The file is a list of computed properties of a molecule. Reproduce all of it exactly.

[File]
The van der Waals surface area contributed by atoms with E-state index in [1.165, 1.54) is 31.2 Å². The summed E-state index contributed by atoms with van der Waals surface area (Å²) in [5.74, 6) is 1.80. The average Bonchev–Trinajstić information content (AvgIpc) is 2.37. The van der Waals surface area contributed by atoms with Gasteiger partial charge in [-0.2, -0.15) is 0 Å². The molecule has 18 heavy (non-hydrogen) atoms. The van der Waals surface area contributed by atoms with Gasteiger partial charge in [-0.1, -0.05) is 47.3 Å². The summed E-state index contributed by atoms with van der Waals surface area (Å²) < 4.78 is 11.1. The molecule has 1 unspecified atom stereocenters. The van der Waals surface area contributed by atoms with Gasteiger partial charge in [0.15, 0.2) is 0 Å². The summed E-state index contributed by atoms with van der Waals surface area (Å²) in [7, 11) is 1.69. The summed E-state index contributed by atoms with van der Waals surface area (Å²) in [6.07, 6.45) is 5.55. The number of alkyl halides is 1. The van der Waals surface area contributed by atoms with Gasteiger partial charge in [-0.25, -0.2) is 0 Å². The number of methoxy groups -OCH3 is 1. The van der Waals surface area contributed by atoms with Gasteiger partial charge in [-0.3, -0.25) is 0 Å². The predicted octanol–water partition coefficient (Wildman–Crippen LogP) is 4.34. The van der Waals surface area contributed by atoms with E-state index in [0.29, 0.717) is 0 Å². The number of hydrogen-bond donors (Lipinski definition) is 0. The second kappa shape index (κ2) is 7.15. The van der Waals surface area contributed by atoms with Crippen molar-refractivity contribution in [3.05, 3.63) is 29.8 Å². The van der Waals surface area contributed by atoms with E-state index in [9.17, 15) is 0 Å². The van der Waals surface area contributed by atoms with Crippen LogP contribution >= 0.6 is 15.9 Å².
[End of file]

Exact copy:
The van der Waals surface area contributed by atoms with E-state index in [1.165, 1.54) is 31.2 Å². The summed E-state index contributed by atoms with van der Waals surface area (Å²) in [5.74, 6) is 1.80. The average Bonchev–Trinajstić information content (AvgIpc) is 2.37. The van der Waals surface area contributed by atoms with Gasteiger partial charge in [-0.2, -0.15) is 0 Å². The molecule has 18 heavy (non-hydrogen) atoms. The van der Waals surface area contributed by atoms with Gasteiger partial charge in [-0.1, -0.05) is 47.3 Å². The summed E-state index contributed by atoms with van der Waals surface area (Å²) < 4.78 is 11.1. The molecule has 1 unspecified atom stereocenters. The van der Waals surface area contributed by atoms with Gasteiger partial charge in [0.15, 0.2) is 0 Å². The summed E-state index contributed by atoms with van der Waals surface area (Å²) in [7, 11) is 1.69. The summed E-state index contributed by atoms with van der Waals surface area (Å²) in [6.07, 6.45) is 5.55. The number of alkyl halides is 1. The van der Waals surface area contributed by atoms with Gasteiger partial charge in [-0.25, -0.2) is 0 Å². The number of methoxy groups -OCH3 is 1. The van der Waals surface area contributed by atoms with Gasteiger partial charge in [-0.3, -0.25) is 0 Å². The predicted octanol–water partition coefficient (Wildman–Crippen LogP) is 4.34. The van der Waals surface area contributed by atoms with E-state index in [0.29, 0.717) is 0 Å². The number of hydrogen-bond donors (Lipinski definition) is 0. The second kappa shape index (κ2) is 7.15. The van der Waals surface area contributed by atoms with Crippen molar-refractivity contribution in [3.05, 3.63) is 29.8 Å². The van der Waals surface area contributed by atoms with E-state index in [9.17, 15) is 0 Å². The van der Waals surface area contributed by atoms with Crippen LogP contribution >= 0.6 is 15.9 Å².